pytest has been exploding onto the Python scene for the last several years as the go-to test runner for many projects. Not only is it compatible with the standard unittest setup, it extends on it with incredibly powerful features (which are the topic for a future post).
Today we are going to discuss a powerful way to leverage pytest for library authors, which allows testing the uninstalled code directly or the code as an installed dependency.
To leverage the flexibility you will be best served by using a project structure similar to this:
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$ tree . ├── LICENSE.txt ├── MANIFEST.in ├── README.rst ├── libraryname │ ├── __init__.py │ ├── module1.py │ ├── module2.py ├── setup.cfg ├── setup.py ├── tests │ ├── test_module1.py │ └── test_module2.py └── tox.ini
Note that you are not using a
src directory to house the source code (given that the project root serves that need). The
tests directory is 100% flexible and fully up to how you'd like to structure tests (note that it does not have an
__init__.py there!). If the library is a single module, you can replace the
libraryname/ directory with your module,
libraryname.py. In either case, the base setup of the
libraryname is at the top-level of the project.
Now getting to why we are here, testing our code to ensure an end-user gets an, ideally, bug-free experience. Testing projects in this setup allow for testing two ways:
First off, leveraging this structure you can test the "not-installed library" (your project's root directory) directly with:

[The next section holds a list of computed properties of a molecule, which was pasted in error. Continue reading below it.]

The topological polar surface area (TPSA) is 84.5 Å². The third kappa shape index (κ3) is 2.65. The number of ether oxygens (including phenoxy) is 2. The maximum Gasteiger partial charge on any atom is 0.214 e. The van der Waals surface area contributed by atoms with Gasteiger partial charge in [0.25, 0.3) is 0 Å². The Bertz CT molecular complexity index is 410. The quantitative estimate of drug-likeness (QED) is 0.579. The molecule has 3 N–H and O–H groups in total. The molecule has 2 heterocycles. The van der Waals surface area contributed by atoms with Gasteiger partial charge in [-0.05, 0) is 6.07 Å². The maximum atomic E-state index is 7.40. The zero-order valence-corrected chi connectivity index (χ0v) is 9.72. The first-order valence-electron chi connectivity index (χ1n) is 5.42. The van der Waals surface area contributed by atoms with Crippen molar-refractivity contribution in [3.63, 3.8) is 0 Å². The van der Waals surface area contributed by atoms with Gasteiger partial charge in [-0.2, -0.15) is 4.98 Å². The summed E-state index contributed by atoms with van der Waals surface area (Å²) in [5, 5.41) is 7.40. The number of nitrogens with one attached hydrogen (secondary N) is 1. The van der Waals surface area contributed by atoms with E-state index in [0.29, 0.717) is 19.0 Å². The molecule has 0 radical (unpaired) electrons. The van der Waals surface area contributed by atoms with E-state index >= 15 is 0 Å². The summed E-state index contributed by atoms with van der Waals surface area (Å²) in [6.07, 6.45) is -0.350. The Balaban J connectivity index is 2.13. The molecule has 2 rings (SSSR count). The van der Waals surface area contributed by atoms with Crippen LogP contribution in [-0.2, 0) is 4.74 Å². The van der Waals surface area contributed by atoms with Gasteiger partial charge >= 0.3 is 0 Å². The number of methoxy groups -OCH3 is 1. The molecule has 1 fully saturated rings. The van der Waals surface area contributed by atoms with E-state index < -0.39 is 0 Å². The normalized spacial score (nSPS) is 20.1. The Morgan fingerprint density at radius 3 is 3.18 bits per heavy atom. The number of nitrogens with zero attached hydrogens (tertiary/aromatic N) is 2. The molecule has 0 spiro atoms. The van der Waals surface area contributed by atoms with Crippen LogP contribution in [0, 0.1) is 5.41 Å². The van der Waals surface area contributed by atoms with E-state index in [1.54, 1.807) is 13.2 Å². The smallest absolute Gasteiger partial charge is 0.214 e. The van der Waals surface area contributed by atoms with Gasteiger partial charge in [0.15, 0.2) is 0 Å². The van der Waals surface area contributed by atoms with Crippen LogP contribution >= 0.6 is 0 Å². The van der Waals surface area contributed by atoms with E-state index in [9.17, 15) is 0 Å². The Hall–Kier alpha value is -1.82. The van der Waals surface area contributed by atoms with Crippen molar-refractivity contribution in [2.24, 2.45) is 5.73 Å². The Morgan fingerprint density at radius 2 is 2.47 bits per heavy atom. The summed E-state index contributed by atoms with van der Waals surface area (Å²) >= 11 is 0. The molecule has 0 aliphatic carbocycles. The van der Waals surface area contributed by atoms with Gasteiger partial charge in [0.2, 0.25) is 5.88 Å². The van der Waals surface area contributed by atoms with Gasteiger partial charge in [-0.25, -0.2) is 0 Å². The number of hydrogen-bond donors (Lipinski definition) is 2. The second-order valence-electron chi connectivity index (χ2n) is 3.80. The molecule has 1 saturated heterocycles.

(.venv) $ python -m pytest
The benefits are probably pretty clear if you have developed any number of libraries:
Secondly you can use this structure to test the library after install, ensuring the
setup.py runs properly:
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$ mktmpenv # if you use virtualenvwrapper, this makes a clean, temporary, virtualenv! (tmp-1234) $ pip install ~/PathTo/YourProject/libraryname (tmp-1234) $ pytest
You'd want to do this for a few reasons too:
setup.pyruns as expected
For inquiring minds, the details revolve around how Python resolves dependencies via the
PYTHONPATH acts just like the system
PATH in that it provides an ordered list of locations to resolve dependencies.
When you run
python -m <module> the current working directory is included at the beginning path, making it so the library code is resolved, by name, first. The imports in the test (and lib) code will get these imports.
Conversely when running
pytest (or other entrypoint) the shim that
pip put in place will keep the current path setup, and imports in the test/lib code will resolve the installed package.